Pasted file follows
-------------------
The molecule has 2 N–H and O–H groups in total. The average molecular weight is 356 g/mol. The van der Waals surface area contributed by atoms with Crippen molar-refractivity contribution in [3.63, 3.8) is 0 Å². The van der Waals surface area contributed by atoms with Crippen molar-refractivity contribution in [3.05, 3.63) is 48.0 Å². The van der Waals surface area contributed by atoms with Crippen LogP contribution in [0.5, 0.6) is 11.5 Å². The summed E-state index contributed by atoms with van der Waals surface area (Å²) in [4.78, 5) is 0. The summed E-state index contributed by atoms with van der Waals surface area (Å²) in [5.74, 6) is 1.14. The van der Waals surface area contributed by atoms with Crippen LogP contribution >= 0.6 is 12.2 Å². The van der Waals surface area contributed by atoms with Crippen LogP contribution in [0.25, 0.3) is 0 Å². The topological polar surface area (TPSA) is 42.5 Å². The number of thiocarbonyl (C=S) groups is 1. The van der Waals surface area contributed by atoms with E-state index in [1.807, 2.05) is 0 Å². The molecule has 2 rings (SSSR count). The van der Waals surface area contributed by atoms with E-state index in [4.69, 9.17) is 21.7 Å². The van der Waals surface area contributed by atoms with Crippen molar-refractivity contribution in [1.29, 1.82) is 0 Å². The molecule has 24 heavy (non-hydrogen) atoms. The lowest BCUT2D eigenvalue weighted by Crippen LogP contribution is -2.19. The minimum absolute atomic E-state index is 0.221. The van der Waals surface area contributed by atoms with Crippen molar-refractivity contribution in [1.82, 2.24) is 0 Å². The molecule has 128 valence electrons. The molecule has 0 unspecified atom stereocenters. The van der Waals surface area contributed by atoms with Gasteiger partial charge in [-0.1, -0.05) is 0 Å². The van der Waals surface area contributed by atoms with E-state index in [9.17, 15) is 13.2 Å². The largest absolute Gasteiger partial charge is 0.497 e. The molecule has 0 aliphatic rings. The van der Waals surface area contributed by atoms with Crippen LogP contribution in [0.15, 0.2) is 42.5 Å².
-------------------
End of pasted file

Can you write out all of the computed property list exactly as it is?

The molecule has 2 N–H and O–H groups in total. The average molecular weight is 356 g/mol. The van der Waals surface area contributed by atoms with Crippen molar-refractivity contribution in [3.63, 3.8) is 0 Å². The van der Waals surface area contributed by atoms with Crippen molar-refractivity contribution in [3.05, 3.63) is 48.0 Å². The van der Waals surface area contributed by atoms with Crippen LogP contribution in [0.5, 0.6) is 11.5 Å². The summed E-state index contributed by atoms with van der Waals surface area (Å²) in [4.78, 5) is 0. The summed E-state index contributed by atoms with van der Waals surface area (Å²) in [5.74, 6) is 1.14. The van der Waals surface area contributed by atoms with Crippen LogP contribution >= 0.6 is 12.2 Å². The van der Waals surface area contributed by atoms with Crippen LogP contribution in [0.25, 0.3) is 0 Å². The topological polar surface area (TPSA) is 42.5 Å². The number of thiocarbonyl (C=S) groups is 1. The van der Waals surface area contributed by atoms with E-state index in [1.807, 2.05) is 0 Å². The molecule has 2 rings (SSSR count). The van der Waals surface area contributed by atoms with E-state index in [4.69, 9.17) is 21.7 Å². The van der Waals surface area contributed by atoms with Crippen molar-refractivity contribution in [1.29, 1.82) is 0 Å². The molecule has 24 heavy (non-hydrogen) atoms. The lowest BCUT2D eigenvalue weighted by Crippen LogP contribution is -2.19. The minimum absolute atomic E-state index is 0.221. The van der Waals surface area contributed by atoms with Crippen molar-refractivity contribution in [1.82, 2.24) is 0 Å². The molecule has 128 valence electrons. The molecule has 0 unspecified atom stereocenters. The van der Waals surface area contributed by atoms with Gasteiger partial charge in [-0.1, -0.05) is 0 Å². The van der Waals surface area contributed by atoms with E-state index in [9.17, 15) is 13.2 Å². The largest absolute Gasteiger partial charge is 0.497 e. The molecule has 0 aliphatic rings. The van der Waals surface area contributed by atoms with Crippen LogP contribution in [0.15, 0.2) is 42.5 Å².